Escape the south coast crowds for the natural wonders of North Iceland’s Diamond Circle

The Myvatn series of lakes makes up part of the striking landscape of North Icelend  (Visit North Iceland)
The Myvatn series of lakes makes up part of the striking landscape of North Icelend (Visit North Iceland)

Iceland has been something of a victim of its own beauty. Every day you’ll spot convoys of minibuses, coaches and hire cars trundling along the Golden Circle, with tourists taking whirlwind trips into the ‘wild’ from Reykjavik. At times, you’re more likely to be poked in the eye with a selfie stick at Reynisfjara Beach than encounter a puffin. Or trip over a tripod at the mighty Stokkur geyser than marvel, wide-eyed at the eruption.

Like other tourist favourites – Amsterdam, Bali, Venice and Tenerife, to name just a few – Iceland is feeling the strain of overtourism. But it is possible to escape the well-trodden tourist trail if you venture up to the island’s lesser-known, more remote north. Outside the town of Akureyri, a sightseeing circle of natural wonders dubbed the ‘Diamond Circle’ is an awe-inspiring alternative to the Golden Circle.

Tourism in Iceland boomed in the 2000s as tourists became ever-more aware of the stunning natural beauty of the island. The 2008 financial crisis actually helped this growth as a weakened krona made trips to Iceland more affordable. Shortly after in 2010, the eruption of the Icelandic volcano Eyjafjallajökull made headlines, once again opening the world’s eyes to the glacier-capped landscapes (while also causing havoc to European air travel). These endless snowy surfaces of vast ice caps, towering waterfalls and craggy volcanic plateaus also provided the fantasy backdrop to Game of Thrones, attracting hordes of ‘set-jetters’ to the tiny island. Low-cost airlines like WOW and EasyJet began routes to Keflavik Airport in the south and it wasn’t long before the yearly number of tourists peaked far beyond the population of Iceland.

Flights now run directly to Akureyri in North Iceland from London Gatwick (Visit North Iceland)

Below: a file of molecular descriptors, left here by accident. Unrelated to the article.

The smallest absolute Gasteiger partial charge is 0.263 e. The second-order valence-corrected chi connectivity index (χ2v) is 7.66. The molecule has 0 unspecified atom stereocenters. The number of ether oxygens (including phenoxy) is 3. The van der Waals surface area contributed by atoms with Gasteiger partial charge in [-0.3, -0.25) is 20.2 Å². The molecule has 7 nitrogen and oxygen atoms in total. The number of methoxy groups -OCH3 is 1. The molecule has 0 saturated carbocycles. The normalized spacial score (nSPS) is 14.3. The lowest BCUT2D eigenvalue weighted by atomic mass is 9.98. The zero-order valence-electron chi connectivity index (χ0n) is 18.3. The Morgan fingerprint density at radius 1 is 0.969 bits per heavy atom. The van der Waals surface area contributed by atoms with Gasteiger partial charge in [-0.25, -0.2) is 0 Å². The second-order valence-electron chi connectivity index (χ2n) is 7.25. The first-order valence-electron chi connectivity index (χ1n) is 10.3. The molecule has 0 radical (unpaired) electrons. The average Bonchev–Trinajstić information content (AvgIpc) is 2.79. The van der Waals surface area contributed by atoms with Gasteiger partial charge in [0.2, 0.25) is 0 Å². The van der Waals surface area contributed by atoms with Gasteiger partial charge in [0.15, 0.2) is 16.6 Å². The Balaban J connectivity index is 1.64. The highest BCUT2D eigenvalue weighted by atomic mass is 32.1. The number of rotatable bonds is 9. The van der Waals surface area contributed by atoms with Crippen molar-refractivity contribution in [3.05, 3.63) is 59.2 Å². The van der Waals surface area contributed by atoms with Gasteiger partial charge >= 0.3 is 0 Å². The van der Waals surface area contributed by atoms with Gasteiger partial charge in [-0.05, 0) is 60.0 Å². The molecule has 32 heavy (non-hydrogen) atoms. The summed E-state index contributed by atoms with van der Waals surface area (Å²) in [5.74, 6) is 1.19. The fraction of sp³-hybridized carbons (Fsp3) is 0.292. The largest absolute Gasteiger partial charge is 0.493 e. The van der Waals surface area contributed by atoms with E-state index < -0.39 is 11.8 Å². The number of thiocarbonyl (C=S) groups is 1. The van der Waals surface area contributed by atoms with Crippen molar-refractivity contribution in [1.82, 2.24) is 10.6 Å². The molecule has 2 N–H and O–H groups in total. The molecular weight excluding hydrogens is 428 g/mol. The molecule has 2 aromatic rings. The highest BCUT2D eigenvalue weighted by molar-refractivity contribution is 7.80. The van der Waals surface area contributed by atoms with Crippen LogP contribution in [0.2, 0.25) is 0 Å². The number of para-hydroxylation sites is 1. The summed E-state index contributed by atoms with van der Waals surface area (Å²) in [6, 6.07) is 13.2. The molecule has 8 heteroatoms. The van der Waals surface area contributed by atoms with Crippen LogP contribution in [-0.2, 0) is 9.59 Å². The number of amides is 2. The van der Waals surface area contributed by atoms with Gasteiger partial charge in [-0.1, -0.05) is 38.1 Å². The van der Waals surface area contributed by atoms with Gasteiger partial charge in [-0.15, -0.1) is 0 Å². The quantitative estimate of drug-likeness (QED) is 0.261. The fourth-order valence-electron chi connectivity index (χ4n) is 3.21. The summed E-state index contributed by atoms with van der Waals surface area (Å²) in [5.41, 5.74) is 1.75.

Flights now run directly to Akureyri in North Iceland from London Gatwick (Visit North Iceland)

In 2023, the first international flights started to arrive Akureyri (including direct EasyJet flights from Gatwick), the quiet fjordal ‘Capital of North Iceland’. Previously it would have taken a tiny twin-prop plane, a five-hour drive or an eight-hour bus journey to reach this region from Reykjavik. This region is still relatively untrodden, but it won’t be long before those drawn to Iceland’s otherworldly landscapes find their way to the north.

Before the mini-buses turn into coachloads, I decided to make my base in Akureyri and spend a day following the route of the Diamond Circle, taking in thundering waterfalls, geothermal baths, a sprawling lake in the lava plains, and one of the prettiest fishing villages on the island.

Read more on the holiday swaps to avoid the crowds

There aren’t many airports in the world within walking distance of a city centre, but Akureyri is one of them. It’s just a five-minute drive, but I opted for the pleasant 20-minute walk along the fjord-side pathway to the handful of hotels, guesthouses and holiday apartments in the compact centre.

An imposingly grey, Brutalist hilltop church, designed by the same architect as the Hallgrimskirkja church in Reykjavik, presides over the city, and the Hofn (harbour) building is as sleek and black-glassed as the capital’s Harpa Concert Hall. It would be easy – and lazy – to describe Akureyri as ‘Reykjavik in miniature’. Guerilla knitted bin covers with bulging eyes, love hearts for stop signs at traffic lights and vibrant murals tell me the artistic community is strong here. Spending a day or two in the hillside Arctic Botanic Gardens and wandering the forest pathways of Kjarnaskogur Forest Park in a famously tree-sparse Iceland is a delight. Perhaps it’s the cocooning mountains or the tiny population, but Akureyri feels quiet.

Dettifoss waterfall featured in Ridley Scott’s Prometheus (Visit North Iceland)
Dettifoss waterfall featured in Ridley Scott’s Prometheus (Visit North Iceland)

There’s plenty to see in Iceland’s northern wilderness and following the 250km route of the Diamond Circle from Akureyri means it’s possible to hit the highlights in a single day. The easiest (and cheapest) way to experience the Diamond Circle is by hiring a car and driving yourself. The limited number of roads in North Iceland means taking a wrong turn is rare. If, like me, driving isn’t your thing, tour companies run day trips around the Diamond Circle thanks to a demand for shore excursions from the Greenland and Arctic cruise ships that dock in Akureyri Harbour.